You seem to imply that what we have in place now is "good enough" and that the process is "good enough". That strikes me both naive and lazy. Why not conduct a critical review of existing legislation, review the revised body of knowledge on the topic, and make improvements where possible?

As Francis states below, there is no such thing as a free lunch.

Carolina Gal

Five wind farms? I know of the one proposed down east a few years ago and then this one proposed by Torch. Where were the other three proposed in Carteret County??

Aroundawhile

Zero industrial wind projects would be built without massive amounts of tax dollars and other subsidies.

Even with those massive tax subsidies, absolutely none of the hysterical folks who post here will give the address of the solar or wind project they own. It is not financially practical. Producing less than 1 per cent of worldwide electricity, wind and solar can NEVER replace fossil fuels.

There is nowhere in the WORLD where these large scale wind and solar gimmicks are built unless financed with other people's money and dramatically increasing the cost of conventional electricity.

EVERYWHERE in the world there are now attempts to back off government driven "green" energy programs because they are economically unsustainable.

If it were even important to reduce carbon dioxide, the United States has reduced carbon dioxide emissions because of fracking natural gas than all of the wind turbines and solar panels energy programs worldwide.

We've all been duped about the need to reduce carbon dioxide.

The most recent report is although carbon dioxide has increased, there has been no change in the global temperature average in 17 years.

Seventeen years without that dire global warming.

There are reports that since plants need carbon dioxide, agriculture has benefited by increasing productivity.

Liars and those convinced by liars have for years created a false narrative about carbon dioxide and the need for unsustainable "green" energy to reduce the vital and necessary gas of carbon dioxide.

Reducing beneficial carbon dioxide is ridiculous and counter-productive and an extreme lie designed to limit the economic progress of the United States by those who dislike it politically, including many of those in power now. The only plans ANYONE has proposed to limit carbon dioxide is to impose regulations to make our energy much more expensive and to increase tax payment to governments. Those billions of dollars will do nothing in our lifetimes to reduce any carbon dioxide. But governments do need more money and power. Maybe not.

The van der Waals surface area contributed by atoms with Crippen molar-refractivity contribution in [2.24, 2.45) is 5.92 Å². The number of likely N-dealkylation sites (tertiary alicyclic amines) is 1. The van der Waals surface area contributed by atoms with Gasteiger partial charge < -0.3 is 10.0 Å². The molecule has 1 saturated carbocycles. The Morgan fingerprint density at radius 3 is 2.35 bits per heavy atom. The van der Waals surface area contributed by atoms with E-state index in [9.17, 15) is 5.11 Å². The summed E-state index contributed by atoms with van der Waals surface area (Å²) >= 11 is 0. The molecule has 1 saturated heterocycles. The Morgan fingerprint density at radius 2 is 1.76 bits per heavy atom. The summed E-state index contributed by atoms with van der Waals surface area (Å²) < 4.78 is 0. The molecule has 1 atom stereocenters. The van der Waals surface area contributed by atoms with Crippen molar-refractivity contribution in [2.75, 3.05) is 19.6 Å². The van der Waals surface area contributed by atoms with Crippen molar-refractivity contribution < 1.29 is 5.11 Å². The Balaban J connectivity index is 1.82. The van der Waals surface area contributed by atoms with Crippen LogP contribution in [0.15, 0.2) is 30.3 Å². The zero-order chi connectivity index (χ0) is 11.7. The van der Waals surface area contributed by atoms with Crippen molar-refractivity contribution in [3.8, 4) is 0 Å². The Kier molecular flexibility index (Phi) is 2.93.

In the last FIVE years China has built more NEW coal burning, electricity-generating plants than exist in all of the United States. In fact, almost twice what is in the United State and those are over 30 years old. China burns 4 billion tons of coal annually compared to less than 1 billion tons for the US.
https://pbs.twimg.com/media/BfAKsr5CYAACUg_.png:large

"As a society, it is time to recognize and embrace the truth. Carbon dioxide is not a pollutant. Its increasing concentration only minimally affects earth’s climate, while it offers tremendous benefits to the biosphere. Efforts to regulate and reduce CO2 emissions will hurt far more than they will help."
Efforts to Cap CO2 Emissions Are Adverse to Human Health and Welfare
http://blog.heartland.org/2014/02/efforts-to-cap-co2-emissions-are-adverse-to-human-health-and-welfare/


The last refuge of anthropogenic global warming theory fails to stand up to scrutiny
http://hockeyschtick.blogspot.com/2014/02/the-last-refuge-of-anthropogenic-global.html

Aroundawhile

Acres required to power 6 million homes:

Wind 250,000

Solar 130,000

Nuclear 430

See more at: http://www.cfact.org/2013/11/02/u-k-takes-down-infographic-showing-footprint-of-nuclear-vs-renewables/#sthash.I1C5uFQI.dpuf